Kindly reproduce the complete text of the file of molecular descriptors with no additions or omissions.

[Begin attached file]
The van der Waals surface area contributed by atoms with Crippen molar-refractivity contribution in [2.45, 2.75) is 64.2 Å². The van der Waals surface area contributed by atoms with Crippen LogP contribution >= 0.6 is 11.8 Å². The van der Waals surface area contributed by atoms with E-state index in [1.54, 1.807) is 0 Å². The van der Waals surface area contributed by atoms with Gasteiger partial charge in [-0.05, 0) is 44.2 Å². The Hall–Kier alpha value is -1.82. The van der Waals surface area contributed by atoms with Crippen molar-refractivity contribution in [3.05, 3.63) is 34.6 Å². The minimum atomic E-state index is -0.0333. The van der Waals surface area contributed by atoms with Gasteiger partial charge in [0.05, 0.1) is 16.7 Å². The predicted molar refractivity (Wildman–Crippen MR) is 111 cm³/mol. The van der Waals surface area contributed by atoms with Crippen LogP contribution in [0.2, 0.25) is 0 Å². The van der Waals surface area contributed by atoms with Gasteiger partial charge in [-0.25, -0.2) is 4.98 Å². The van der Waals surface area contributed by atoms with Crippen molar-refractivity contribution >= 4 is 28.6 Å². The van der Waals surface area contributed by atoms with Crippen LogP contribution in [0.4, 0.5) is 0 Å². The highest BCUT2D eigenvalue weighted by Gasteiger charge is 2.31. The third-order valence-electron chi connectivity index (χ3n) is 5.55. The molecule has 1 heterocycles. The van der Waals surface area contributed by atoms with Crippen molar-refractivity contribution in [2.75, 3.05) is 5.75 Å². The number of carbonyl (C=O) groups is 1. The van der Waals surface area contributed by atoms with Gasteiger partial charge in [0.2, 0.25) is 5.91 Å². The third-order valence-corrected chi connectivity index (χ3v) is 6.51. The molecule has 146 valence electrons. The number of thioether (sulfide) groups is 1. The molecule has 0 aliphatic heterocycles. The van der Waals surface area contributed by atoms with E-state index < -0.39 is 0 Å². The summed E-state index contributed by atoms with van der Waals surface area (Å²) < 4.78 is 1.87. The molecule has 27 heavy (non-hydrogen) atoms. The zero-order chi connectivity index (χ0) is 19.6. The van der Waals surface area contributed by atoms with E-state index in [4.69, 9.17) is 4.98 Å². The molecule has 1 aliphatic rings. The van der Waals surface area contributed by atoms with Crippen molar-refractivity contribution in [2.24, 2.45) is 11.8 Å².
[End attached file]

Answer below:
The van der Waals surface area contributed by atoms with Crippen molar-refractivity contribution in [2.45, 2.75) is 64.2 Å². The van der Waals surface area contributed by atoms with Crippen LogP contribution >= 0.6 is 11.8 Å². The van der Waals surface area contributed by atoms with E-state index in [1.54, 1.807) is 0 Å². The van der Waals surface area contributed by atoms with Gasteiger partial charge in [-0.05, 0) is 44.2 Å². The Hall–Kier alpha value is -1.82. The van der Waals surface area contributed by atoms with Crippen molar-refractivity contribution in [3.05, 3.63) is 34.6 Å². The minimum atomic E-state index is -0.0333. The van der Waals surface area contributed by atoms with Gasteiger partial charge in [0.05, 0.1) is 16.7 Å². The predicted molar refractivity (Wildman–Crippen MR) is 111 cm³/mol. The van der Waals surface area contributed by atoms with Crippen LogP contribution in [0.2, 0.25) is 0 Å². The van der Waals surface area contributed by atoms with Gasteiger partial charge in [-0.25, -0.2) is 4.98 Å². The van der Waals surface area contributed by atoms with Crippen molar-refractivity contribution >= 4 is 28.6 Å². The van der Waals surface area contributed by atoms with Crippen LogP contribution in [0.4, 0.5) is 0 Å². The highest BCUT2D eigenvalue weighted by Gasteiger charge is 2.31. The third-order valence-electron chi connectivity index (χ3n) is 5.55. The molecule has 1 heterocycles. The van der Waals surface area contributed by atoms with Crippen molar-refractivity contribution in [2.75, 3.05) is 5.75 Å². The number of carbonyl (C=O) groups is 1. The van der Waals surface area contributed by atoms with Gasteiger partial charge in [0.2, 0.25) is 5.91 Å². The third-order valence-corrected chi connectivity index (χ3v) is 6.51. The molecule has 146 valence electrons. The number of thioether (sulfide) groups is 1. The molecule has 0 aliphatic heterocycles. The van der Waals surface area contributed by atoms with E-state index < -0.39 is 0 Å². The summed E-state index contributed by atoms with van der Waals surface area (Å²) < 4.78 is 1.87. The molecule has 27 heavy (non-hydrogen) atoms. The zero-order chi connectivity index (χ0) is 19.6. The van der Waals surface area contributed by atoms with E-state index in [4.69, 9.17) is 4.98 Å². The molecule has 1 aliphatic rings. The van der Waals surface area contributed by atoms with Crippen molar-refractivity contribution in [2.24, 2.45) is 11.8 Å².